William H. “Judge” Moore (1848-1923)

Thirty miles north of Boston, a “gold coast” evolved during the gilded age, populated by sportsmen who loved yachts, horses, motorcars, and flamboyantly grand houses. Joseph E. Garland, in his book “The North Shore,” wrote: “It is commonly supposed that the financiers, industrialists and entrepreneurs who bankrolled, engineered and commanded the Age of Tycoons were buying social status, or thought they were, when they began shoehorning their way between the shingled cottages of the Shore north of Beacon Hill, but their mass descent upon the North Shore between the late 1890s and 1910 suggests that the herding instinct was a stronger attraction.”

After Henry Clay Frick and President Taft, the most chronicled newcomer to the North Shore was William Henry Moore who came from a Utica, New York banking family and practiced corporation law in Chicago. He married his partner’s daughter, Ada Small, and on the partner’s death took his brother J. H. Moore into partnership to concentrate on promoting corporations. After reorganizing the Diamond Match Company to achieve a monopoly, they merged several small companies to form the National Biscuit Company (which eventually became Nabisco) in1898. Next the “Moore Gang” began accumulating any small steel companies not controlled by Andrew Carnegie until they ranked as one of the industry’s Big Four.

“Their methods included stock-watering, overcapitalizing, and then selling off or merging at inflated values. The result was the creation of monopolistic control, devices to avoid the antitrust laws, reorganization of production and marketing to affect economies, and the retention of control in the hands of a small group.” [Dictionary of American Biography]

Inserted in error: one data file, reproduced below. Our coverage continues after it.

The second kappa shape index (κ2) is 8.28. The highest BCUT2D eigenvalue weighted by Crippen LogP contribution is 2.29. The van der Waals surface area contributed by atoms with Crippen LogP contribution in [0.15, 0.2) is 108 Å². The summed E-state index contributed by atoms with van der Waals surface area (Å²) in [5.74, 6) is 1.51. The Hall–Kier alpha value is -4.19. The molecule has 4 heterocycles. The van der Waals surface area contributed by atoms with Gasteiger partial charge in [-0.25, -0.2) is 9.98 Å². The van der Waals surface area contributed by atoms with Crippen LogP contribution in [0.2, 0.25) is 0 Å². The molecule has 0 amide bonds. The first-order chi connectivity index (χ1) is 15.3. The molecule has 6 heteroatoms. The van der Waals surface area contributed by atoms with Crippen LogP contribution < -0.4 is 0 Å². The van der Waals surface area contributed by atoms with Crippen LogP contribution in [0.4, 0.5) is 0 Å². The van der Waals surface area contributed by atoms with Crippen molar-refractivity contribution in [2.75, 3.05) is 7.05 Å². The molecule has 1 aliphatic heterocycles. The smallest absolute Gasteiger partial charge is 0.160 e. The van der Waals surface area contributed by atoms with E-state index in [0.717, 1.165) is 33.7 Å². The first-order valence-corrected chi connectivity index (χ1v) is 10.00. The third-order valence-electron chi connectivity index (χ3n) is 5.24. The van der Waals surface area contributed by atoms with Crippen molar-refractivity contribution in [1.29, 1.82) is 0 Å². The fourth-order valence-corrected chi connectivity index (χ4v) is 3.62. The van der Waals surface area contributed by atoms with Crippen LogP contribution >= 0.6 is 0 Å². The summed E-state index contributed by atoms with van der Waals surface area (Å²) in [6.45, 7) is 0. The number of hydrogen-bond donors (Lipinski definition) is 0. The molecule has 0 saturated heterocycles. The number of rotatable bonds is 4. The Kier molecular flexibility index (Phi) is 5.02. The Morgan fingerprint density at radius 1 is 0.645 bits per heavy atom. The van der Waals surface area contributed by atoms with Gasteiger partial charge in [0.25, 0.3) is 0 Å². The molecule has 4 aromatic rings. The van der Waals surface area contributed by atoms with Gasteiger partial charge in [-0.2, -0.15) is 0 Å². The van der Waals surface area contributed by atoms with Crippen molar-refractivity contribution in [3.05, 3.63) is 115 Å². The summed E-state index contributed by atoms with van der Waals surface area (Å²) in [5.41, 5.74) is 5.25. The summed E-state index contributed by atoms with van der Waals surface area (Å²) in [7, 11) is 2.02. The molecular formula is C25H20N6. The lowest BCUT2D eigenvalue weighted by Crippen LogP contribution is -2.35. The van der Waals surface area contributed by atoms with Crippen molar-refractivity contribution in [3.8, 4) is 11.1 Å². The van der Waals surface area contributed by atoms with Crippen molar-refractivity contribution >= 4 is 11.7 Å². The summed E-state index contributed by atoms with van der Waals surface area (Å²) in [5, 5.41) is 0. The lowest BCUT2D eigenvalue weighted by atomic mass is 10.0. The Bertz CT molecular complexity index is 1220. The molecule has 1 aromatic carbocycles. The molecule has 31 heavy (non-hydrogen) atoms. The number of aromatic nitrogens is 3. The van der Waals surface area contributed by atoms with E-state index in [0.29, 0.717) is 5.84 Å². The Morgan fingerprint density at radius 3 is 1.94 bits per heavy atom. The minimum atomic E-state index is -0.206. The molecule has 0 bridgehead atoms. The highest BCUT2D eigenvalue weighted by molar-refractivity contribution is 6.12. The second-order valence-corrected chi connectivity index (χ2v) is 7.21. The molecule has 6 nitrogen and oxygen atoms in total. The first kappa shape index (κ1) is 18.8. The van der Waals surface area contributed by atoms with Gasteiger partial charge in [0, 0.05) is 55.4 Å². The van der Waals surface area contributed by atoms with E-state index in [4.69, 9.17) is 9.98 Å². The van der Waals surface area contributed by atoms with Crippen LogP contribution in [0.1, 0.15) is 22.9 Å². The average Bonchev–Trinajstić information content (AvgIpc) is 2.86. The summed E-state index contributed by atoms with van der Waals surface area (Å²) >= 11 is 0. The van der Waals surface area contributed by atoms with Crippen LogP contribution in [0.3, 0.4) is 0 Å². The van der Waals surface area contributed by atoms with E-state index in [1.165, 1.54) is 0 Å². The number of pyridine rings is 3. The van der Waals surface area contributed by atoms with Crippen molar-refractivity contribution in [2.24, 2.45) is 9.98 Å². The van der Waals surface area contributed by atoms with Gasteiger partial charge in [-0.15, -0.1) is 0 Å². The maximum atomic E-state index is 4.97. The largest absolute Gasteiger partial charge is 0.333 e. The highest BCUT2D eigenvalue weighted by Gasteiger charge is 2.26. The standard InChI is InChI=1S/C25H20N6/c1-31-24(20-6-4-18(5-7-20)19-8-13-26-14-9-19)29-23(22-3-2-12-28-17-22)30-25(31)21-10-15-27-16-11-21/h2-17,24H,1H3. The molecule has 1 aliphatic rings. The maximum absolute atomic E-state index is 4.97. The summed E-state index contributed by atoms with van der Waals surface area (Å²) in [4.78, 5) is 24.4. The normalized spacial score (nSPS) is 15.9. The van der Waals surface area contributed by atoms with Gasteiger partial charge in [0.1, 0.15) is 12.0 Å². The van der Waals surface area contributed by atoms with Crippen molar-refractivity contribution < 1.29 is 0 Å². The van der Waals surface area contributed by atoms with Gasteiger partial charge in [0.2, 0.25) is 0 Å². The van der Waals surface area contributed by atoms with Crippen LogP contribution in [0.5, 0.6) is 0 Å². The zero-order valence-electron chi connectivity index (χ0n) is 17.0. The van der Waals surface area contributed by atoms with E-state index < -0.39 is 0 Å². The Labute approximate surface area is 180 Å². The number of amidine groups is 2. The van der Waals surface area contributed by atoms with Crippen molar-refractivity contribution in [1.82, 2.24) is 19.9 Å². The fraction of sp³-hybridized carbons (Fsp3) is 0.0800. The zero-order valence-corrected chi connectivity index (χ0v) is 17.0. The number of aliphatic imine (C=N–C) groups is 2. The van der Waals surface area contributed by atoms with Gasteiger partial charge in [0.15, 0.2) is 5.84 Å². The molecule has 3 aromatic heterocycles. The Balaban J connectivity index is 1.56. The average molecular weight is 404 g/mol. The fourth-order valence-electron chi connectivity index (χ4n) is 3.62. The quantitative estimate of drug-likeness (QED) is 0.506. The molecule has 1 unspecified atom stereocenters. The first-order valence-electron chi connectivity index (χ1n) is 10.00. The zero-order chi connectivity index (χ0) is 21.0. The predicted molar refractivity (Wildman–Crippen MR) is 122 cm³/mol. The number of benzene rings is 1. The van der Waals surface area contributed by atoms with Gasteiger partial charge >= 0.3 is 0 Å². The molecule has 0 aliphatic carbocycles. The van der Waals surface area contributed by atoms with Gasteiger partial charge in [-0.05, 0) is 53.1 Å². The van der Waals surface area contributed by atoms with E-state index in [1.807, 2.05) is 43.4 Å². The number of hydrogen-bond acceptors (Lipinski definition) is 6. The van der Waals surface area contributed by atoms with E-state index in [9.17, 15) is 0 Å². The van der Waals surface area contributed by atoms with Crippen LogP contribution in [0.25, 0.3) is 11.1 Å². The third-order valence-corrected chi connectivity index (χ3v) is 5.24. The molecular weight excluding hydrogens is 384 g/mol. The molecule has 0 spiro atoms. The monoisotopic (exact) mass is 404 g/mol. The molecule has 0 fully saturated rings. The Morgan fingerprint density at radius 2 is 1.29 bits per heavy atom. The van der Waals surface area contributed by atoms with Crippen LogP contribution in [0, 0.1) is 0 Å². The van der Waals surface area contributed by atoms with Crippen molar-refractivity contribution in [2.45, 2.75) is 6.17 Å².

In May 1899 Moore, allied with Frick, offered to buy out Carnegie. A financial panic delayed promised funding, and Frick refused to extend the option and pocketed their deposit of $1,170,000. Undaunted, the Gang went on in 1901 to organize the American Can Company and other smaller steel fabricating firms. When J. Pierpont Morgan finally bought out Carnegie and put together U.S. Steel, with the help of Frick, Moore was included in the deal but barred from management because Morgan distrusted him. Moore’s share made him richer than ever, enabling him to buy railroads, and by the time he summered in Pride’s Crossing his syndicate controlled fifteen thousand miles of track. Around 1900 Moore moved to New York, where he bought a McKim, Mead & White designed marble-fronted house at 4 East 54th Street and built a lavish private stable on East 70th Street costing $100,000. For their summer homes, both Frick and Moore bought land at Pride’s Crossing, Mass., in 1902, and by 1904 both were building castle-like houses along the commanding highlands overlooking the Atlantic Ocean. Frick named his “Eagle Rock” and Moore’s was “Rockmarge” – not for the rocks along the coast, but for his highly margined purchases of Rock Island Railroad stock.

Moore was described as tall, handsome, and glacial. His nickname of “Judge” related to his judgment of horseflesh or financial potential rather than a legal appointment. His reputation as a shrewd businessman is well documented in public records; what is not readily known is his personality and private demeanor. Two of his great-grandsons, and his granddaughter continue to live in the Myopia area and of course, have different memories. I found it charming that his granddaughter remembered practicing assiduously to drive her tandem of Shetland ponies well in order to surprise “the Judge.”

Horses were Moore’s passion, and in the spring of 1904 the North Shore Breeze reported that he improved his training track near his private siding at Pride’s station to make it forty feet wide and one third mile long, with a solid foundation of chipped rock and gravel. Remnants of that mound and track are still apparent at the site.

On June 1, Moore’s special five-car train brought coaches, carriages, harness, and thirty-eight horses and twenty-seven grooms to his private siding at Pride’s Crossing, to join the ten horses already at his estate. Among the horses that year were Bugler and Fife, who had excelled at The Garden the previous winter, and the exceptional Forest King.